Amazon's incessant replays of Tua Tagovailoa suffering his second head injury in the span of 100 hours was nearly universally reviled. There's a very human reason why. No one wants to watch one of the game's brightest young stars suffer what could be a career-ending and life-altering catastrophe over and over again from every angle in gratuitous slow-motion. But that response, of course, misses the point because the Thursday Night Football production truck is not the main villain here. It's an easy target, a distracting scapegoat when a thrown dart in any direction would find a more worthy target.
The NFL for clearing Tagovailoa to play after the incident last Sunday. One that caused him to fall to the turf as his body failed him. The Miami Dolphins for dubiously deeming the first injury as something related to his back despite the fact that we all have eyes. Mike McDaniel, the anointed boy genius, for allowing his prized southpaw to be in such a position four days later.
And lastly, perhaps most importantly, the final villain: ourselves. For becoming hopelessly addicted to a meat grinder disguised as a sport and knowing, deep down, that we are too cowardly to look this addiction in the face and see it for what it actually is. Amazon's repeated replays, through that lens, were a rare moment of unvarnished truth. A no-spin zone where the indefensible was on display in all its horrific bottomline-ness.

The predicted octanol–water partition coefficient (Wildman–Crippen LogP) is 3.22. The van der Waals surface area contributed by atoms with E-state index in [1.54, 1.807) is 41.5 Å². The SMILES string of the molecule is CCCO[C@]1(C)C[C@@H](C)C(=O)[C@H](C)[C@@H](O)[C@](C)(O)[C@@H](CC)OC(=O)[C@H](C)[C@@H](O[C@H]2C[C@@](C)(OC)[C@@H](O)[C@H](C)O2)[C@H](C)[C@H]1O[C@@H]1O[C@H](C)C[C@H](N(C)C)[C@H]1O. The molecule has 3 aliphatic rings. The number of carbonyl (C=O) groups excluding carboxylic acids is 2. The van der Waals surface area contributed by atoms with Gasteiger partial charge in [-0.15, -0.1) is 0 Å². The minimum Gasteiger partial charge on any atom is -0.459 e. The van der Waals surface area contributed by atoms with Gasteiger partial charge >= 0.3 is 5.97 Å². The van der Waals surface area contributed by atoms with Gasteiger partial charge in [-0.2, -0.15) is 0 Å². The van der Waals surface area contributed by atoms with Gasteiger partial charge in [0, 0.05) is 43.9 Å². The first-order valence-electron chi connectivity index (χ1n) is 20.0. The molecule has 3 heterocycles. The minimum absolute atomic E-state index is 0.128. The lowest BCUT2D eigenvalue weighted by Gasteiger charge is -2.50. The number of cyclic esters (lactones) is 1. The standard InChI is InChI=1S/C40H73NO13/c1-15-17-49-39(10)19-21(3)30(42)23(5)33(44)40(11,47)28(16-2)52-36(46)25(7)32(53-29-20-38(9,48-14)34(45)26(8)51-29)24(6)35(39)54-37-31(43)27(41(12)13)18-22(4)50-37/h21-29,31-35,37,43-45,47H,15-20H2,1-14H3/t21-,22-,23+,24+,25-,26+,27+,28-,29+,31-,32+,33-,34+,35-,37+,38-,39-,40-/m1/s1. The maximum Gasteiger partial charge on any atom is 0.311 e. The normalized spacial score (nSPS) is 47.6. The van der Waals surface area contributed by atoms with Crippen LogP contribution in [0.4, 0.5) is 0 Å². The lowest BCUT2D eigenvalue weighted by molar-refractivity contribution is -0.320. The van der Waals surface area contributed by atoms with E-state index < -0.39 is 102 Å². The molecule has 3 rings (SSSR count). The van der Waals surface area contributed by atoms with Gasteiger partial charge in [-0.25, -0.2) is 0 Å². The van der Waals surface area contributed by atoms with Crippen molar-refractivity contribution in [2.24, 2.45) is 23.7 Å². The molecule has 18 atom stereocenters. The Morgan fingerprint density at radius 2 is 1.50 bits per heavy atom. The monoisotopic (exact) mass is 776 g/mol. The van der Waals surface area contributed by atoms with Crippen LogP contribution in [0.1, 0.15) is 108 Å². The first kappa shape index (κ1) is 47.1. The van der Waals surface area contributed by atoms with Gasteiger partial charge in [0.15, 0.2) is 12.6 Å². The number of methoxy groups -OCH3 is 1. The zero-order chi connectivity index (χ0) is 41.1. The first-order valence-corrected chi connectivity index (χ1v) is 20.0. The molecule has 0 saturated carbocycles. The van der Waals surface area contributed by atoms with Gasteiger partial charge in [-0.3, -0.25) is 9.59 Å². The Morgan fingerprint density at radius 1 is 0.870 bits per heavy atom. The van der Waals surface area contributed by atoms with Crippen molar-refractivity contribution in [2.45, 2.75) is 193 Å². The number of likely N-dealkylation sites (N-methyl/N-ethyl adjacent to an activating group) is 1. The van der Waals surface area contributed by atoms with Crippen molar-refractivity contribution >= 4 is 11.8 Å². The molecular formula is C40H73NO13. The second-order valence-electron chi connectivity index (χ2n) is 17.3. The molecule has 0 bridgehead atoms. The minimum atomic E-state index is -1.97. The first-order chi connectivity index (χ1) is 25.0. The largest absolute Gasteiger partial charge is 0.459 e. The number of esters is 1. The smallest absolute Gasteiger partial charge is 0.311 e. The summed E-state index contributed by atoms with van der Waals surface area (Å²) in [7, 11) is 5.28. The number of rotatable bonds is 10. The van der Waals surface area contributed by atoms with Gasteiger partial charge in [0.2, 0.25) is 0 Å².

The natural urge to look away kicks in. There are valid ethical concerns. Perhaps it's not right to inundate viewers with the cold reality of what's moved past a pastime to become an American obsession. Zoom out, though, and see the larger picture. How this whole $11 billion industry is built on discarded bodies. How the game and broadcast simply moved on like it was business as usual. There is, after all, a pivotal conference tilt that could shape the playoff picture to be settled.
At halftime, Amazon's desk was unusually emotional. Tony Gonzalez and Richard Sherman gave voice to the overlooked humanity of the warriors who play this game. Ryan Fitzpatrick, Tua's former teammate, looked to be on the verge of tears. Yet not a single word was uttered stating the obvious. That there's no way in hell Miami's quarterback should have been in the game. That the assembly line put Tagovailoa on a conveyer belt and put him in motion toward further danger. That this is simply how things work.
There are reports Tagovailoa has movement in his extremities and that he talked to McDaniel before departing for the hospital. This is great news. Everyone knows, though, how deeply fucked up it is. Someone not being paralyzed simply cannot be the bar.
The point here is not to lecture people for loving football. I'm as guilty as the next person. This game still being on my television is all the proof you need. The point is to ask people to soberly examine what they must put into their bodies and what it does to the bodies of those who play. It's this.
A person with his whole life ahead of him having that life potentially change in an instant. Because he was failed by those who tasked with protecting him. Because the culture requires he never blink and accept the next challenge even though it could cost him everything. All the while we sit at home, with nothing at stake, gorging on the excess.
The prayer emojis aren't enough. They mean nothing without some earnest and honest self-reflection. Open your eyes a little wider. Those replays show what we love. The least we can do is be honest about it.